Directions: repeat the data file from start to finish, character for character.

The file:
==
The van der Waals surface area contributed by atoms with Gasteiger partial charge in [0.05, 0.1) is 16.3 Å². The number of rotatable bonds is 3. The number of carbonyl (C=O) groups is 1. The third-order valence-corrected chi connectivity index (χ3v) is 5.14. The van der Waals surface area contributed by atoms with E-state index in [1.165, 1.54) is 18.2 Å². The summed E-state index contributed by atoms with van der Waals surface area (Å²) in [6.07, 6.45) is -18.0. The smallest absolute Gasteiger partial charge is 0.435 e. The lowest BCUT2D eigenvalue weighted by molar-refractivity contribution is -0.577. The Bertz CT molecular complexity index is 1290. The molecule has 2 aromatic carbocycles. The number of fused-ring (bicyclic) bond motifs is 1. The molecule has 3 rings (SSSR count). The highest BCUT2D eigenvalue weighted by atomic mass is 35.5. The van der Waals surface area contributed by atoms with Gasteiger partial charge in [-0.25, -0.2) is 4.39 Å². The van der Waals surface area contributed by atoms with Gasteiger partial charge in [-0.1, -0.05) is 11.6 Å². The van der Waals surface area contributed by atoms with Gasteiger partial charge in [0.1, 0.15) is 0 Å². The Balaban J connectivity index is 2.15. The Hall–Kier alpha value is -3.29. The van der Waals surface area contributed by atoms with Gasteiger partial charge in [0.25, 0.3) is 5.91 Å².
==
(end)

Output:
The van der Waals surface area contributed by atoms with Gasteiger partial charge in [0.05, 0.1) is 16.3 Å². The number of rotatable bonds is 3. The number of carbonyl (C=O) groups is 1. The third-order valence-corrected chi connectivity index (χ3v) is 5.14. The van der Waals surface area contributed by atoms with E-state index in [1.165, 1.54) is 18.2 Å². The summed E-state index contributed by atoms with van der Waals surface area (Å²) in [6.07, 6.45) is -18.0. The smallest absolute Gasteiger partial charge is 0.435 e. The lowest BCUT2D eigenvalue weighted by molar-refractivity contribution is -0.577. The Bertz CT molecular complexity index is 1290. The molecule has 2 aromatic carbocycles. The number of fused-ring (bicyclic) bond motifs is 1. The molecule has 3 rings (SSSR count). The highest BCUT2D eigenvalue weighted by atomic mass is 35.5. The van der Waals surface area contributed by atoms with Gasteiger partial charge in [-0.25, -0.2) is 4.39 Å². The van der Waals surface area contributed by atoms with Gasteiger partial charge in [-0.1, -0.05) is 11.6 Å². The van der Waals surface area contributed by atoms with Gasteiger partial charge in [0.1, 0.15) is 0 Å². The Balaban J connectivity index is 2.15. The Hall–Kier alpha value is -3.29. The van der Waals surface area contributed by atoms with Gasteiger partial charge in [0.25, 0.3) is 5.91 Å².